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War And Peace 644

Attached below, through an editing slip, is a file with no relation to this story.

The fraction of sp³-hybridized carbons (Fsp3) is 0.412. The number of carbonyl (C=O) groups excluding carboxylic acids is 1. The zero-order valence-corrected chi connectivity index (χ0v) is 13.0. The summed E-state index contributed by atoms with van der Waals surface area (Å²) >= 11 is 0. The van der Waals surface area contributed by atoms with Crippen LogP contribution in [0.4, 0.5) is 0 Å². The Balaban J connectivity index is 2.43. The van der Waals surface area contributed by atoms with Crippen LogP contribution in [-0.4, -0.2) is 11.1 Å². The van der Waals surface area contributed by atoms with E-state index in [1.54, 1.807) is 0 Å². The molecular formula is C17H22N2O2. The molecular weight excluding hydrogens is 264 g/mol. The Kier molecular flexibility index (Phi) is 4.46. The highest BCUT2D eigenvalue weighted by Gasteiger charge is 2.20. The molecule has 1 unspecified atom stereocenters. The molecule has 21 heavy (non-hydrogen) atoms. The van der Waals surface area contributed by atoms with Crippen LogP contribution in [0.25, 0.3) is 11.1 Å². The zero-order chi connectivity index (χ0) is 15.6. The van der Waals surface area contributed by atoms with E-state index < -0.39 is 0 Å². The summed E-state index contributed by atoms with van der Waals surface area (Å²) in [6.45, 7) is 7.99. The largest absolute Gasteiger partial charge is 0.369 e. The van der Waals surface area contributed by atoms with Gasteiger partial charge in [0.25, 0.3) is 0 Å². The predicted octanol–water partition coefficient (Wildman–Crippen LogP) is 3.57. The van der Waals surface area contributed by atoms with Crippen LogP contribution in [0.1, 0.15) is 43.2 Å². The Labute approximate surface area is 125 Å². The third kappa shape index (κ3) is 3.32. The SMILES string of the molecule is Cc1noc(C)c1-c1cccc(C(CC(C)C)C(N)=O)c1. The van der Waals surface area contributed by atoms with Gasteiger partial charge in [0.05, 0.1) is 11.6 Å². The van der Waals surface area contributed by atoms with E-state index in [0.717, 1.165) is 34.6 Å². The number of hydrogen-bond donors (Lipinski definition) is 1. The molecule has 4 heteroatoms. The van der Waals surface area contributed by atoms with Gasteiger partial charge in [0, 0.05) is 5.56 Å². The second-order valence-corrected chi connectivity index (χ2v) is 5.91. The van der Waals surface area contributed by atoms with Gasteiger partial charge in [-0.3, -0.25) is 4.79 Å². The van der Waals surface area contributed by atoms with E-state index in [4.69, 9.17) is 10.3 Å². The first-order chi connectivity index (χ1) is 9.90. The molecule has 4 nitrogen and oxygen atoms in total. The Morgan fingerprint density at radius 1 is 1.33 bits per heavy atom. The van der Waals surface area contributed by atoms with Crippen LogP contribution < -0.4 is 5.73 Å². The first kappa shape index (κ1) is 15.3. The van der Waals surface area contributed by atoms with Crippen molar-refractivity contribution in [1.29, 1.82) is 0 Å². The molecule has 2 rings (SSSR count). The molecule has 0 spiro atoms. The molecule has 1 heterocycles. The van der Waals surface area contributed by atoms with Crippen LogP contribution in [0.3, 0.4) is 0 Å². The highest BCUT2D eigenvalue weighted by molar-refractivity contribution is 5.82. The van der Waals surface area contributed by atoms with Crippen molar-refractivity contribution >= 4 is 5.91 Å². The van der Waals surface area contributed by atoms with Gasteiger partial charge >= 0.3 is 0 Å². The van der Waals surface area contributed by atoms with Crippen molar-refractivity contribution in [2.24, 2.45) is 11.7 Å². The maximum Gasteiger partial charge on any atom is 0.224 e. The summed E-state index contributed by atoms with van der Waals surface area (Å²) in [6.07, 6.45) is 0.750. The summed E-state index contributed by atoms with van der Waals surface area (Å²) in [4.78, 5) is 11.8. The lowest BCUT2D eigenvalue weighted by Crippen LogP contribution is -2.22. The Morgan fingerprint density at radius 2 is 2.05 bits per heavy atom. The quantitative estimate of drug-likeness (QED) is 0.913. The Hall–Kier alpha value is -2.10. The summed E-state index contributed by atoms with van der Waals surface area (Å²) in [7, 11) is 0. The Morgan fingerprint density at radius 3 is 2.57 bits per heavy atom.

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they did it was of very unimportant matters. Both avoided any allusion to the future. To admit the possibility of a future seemed to them to insult his memory. Still more carefully did they avoid anything relating to him who was dead. It seemed to them that what they had lived through and experienced could not be expressed in words, and that any reference to the details of his life infringed the majesty and sacredness of the mystery that had been accomplished before their eyes. Continued abstention from speech, and constant avoidance of everything that might lead up to the subject--this halting on all sides at the boundary of what they might not mention--brought before their minds with still greater purity and clearness what they were both feeling. But pure and complete sorrow is as impossible as pure and complete joy. Princess Mary, in her position as absolute and independent arbiter of her own fate and guardian and instructor of her nephew, was the first to be called back to life from that realm of sorrow in which she had dwelt for the first fortnight. She received letters from her relations to which she had to reply; the room in which little Nicholas had been put was damp and he began to cough; Alpatych came to Yaroslavl with reports on the state of their affairs and with advice and suggestions that they should return to Moscow to the house on the Vozdvizhenka Street, which had remained uninjured and needed only slight repairs. Life did not stand still and it was necessary to live. Hard as it was for Princess Mary to emerge from the realm of secluded contemplation in which she had lived till then, and sorry and almost ashamed as she felt to leave Natasha alone, yet the cares of life demanded her attention and she involuntarily yielded to them. She went through the accounts with Alpatych, conferred with Dessalles about her nephew, and gave orders and made preparations for the journey to Moscow. Natasha remained alone and, from the time Princess Mary began making preparations for departure, held aloof from her too. Princess Mary asked the countess to let Natasha go with her to Moscow, and both parents gladly accepted this offer, for they saw their daughter losing strength every day and thought that a change of scene and the advice of Moscow doctors would be good for her. "I am not going anywhere," Natasha replied when this was proposed to her. "Do please just leave me alone!" And she ran out of the room, with difficulty refraining from tears of vexation and irritation rather than of sorrow. After she felt herself deserted by Princes Mary and alone in her grief, Natasha spent most of the time in her room by herself, sitting huddled up feet and all in the corner of the sofa, tearing and twisting something with her slender nervous fingers and gazing intently and fixedly at whatever her eyes chanced to fall on. This solitude exhausted and tormented her but she was in absolute need of it. As soon as anyone entered she got up quickly, changed her position and expression, and picked up a book or some sewing, evidently waiting impatiently for the intruder to go. She felt all the time as if she might at any moment penetrate that on which--with a terrible questioning too great for her strength--her spiritual gaze was fixed. One day toward the end of December Natasha, pale and thin, dressed in a black woolen gown, her plaited hair negligently twisted into a knot, was crouched feet and all in the corner of her sofa, nervously crumpling and smoothing out the end of her sash while she looked at a corner of the door. She was gazing in the direction in which he had gone--to the other side of life. And that other side of life, of which she had never before thought and which had formerly seemed to her so far away and improbable, was now nearer and more akin and more comprehensible than this side of life, where everything was either emptiness and desolation or suffering and indignity. She was gazing where she knew him to be; but she could not imagine him otherwise than as he had been here. She now saw him again as he had been at Mytishchi, at Troitsa, and at Yaroslavl. She saw his face, heard his voice, repeated his words and her own, and sometimes devised other words they might have spoken. There he is lying back in an armchair in his velvet cloak, leaning his head on his thin pale hand.

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